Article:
Conference | The Age of Luxury: The Georgian Country House

Posted in conferences (to attend) by Editor on July 16, 2016

Looking ahead to the fall, from the Sussex Archaeological Society:

The Age of Luxury: The Georgian Country House and Its Setting, 1700–1820
King’s Church, Lewes, 15 October 2016

Organized by Sue Berry

Newick Park.

J. Lambert of Lewes, detail of a watercolour showing Newick Place near Lewes, the home of Lady Vernon, 1780 (Sussex Archaeological Society)

Between 1700 and 1820, old houses were transformed and new ones built, some on a spectacular scale by owners who would now be regarded as multi-millionaires. From the later seventeenth century right throughout the eighteenth, the influence of the Grand Tour on country house owners was considerable, not least as many of them travelled abroad themselves, seeing European fashions at first hand. Some Sussex houses still have collections purchased on Grand Tours, though many have since been sold off. Architectural styles were varied, reflecting the influence of Dutch, French, and Classical inspirations as well as our home grown Gothic. Landscapes also evolved from formal to the famous landscape parks of the mid to later eighteenth century. Interiors became more showy, increasingly reflecting the high quality of British craftsmanship. Ever more servants were needed to run a lavish lifestyle which included racing, hunting and other expensive social activities. Our speakers, all specialists in their fields, will address these many aspects of the Georgian country house.

We are hoping to organise visits related to this conference during the summer of 2016, which will offer participants the opportunity to explore aspects of our themes ahead of the conference itself. These events will be advertised to Sussex Archaeological Society members in our April newsletter and details will be available to everyone online. Charges and number restrictions will apply to these. Priority will be given to those who have booked to attend this conference.

Advance booking is strongly recommended as we cannot guarantee there will be places available on the door. Registration on the day opens at 9.30am when you can sign in and collect your copy of the delegate handbook. The ticket price includes a light lunch and coffee and tea on arrival and in the breaks. If you have special dietary requirements or particular access needs, we will do our best to accommodate these if we have advance notice.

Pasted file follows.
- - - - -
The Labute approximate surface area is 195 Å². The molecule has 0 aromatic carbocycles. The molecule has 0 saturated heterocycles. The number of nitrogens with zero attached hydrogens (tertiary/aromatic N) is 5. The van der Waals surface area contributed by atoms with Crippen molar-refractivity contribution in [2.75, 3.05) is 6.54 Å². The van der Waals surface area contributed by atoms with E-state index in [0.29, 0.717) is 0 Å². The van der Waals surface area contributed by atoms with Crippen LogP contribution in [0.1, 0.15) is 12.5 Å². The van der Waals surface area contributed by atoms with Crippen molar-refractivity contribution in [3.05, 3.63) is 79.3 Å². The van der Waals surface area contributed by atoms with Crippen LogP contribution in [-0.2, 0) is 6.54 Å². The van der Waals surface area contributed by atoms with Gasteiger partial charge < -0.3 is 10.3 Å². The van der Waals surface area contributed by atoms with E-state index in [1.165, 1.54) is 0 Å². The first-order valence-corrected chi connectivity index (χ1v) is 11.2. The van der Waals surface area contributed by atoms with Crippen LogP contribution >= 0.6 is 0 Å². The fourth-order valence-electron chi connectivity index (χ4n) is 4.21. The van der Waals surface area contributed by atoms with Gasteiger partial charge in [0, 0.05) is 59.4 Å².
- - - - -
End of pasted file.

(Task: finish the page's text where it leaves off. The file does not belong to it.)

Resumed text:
King’s Church, Brooks Road, Lewes BN7 2BY. Lewes is easily accessible by road and public transport. There is no parking on site, but there is on-street parking around the building and a long-stay car park half a mile away. Lewes station with its large car park is just under one mile away, and buses stop at the start of Brooks Road. Further details, including directions, will be sent with confirmation of your booking. Non-members are welcome. Please direct all conference enquiries to: Lorna Gartside, Sussex Archaeological Society, Bull House, 92 High Street, LEWES BN7 1XH, email: members@sussexpast.co.uk.

◊  ◊  ◊  ◊  ◊

S A T U R D A Y,  1 5  O C T O B E R  2 0 1 6

10:00  Welcome and introduction, Maurice Howard (University of Sussex)

10:05  The English Country House, 1680–1820: Architecture and Planning, Geoffrey Tyack (Kellogg College, University of Oxford)

10:45  The Grand Tour and the Creation of the Country House in Eighteenth-Century Britain, Jonathan Yarker (Lowell Libson, Ltd.)

11:25  Tea and coffee

11:45  England, France, and the Netherlands: Garden Design in England, 1680–1710, Sally Jeffery (independent architectural and garden historian)

12:25  Pleasure in the Pleasure Gardens of Georgian England, Stephen Bending (University of Southampton)

1:05  Lunch

2:00  From Rococo to Neo-Classicism: Fashioning the Georgian Interior, Susan Bracken (independent historian specialising in furnishings)

2:40  ‘It gives me Reason to believe your Ladyship does not think me a servant to sute her.’ Household Management and Servant Organisation, Julie Day (independent historian of the English country house)

3:20  Tea and coffee

3:40  The Country House Guidebook in the Long Eighteenth Century: A Nuanced Message, Paula Riddy (independent art historian)

4:20  Much Spending, Not Always Afforded: The Transformation of the Country House and Its Setting in Sussex, Sue Berry (specialist in Georgian seaside resorts and the country house estates of Sussex)

5:00  Questions and end






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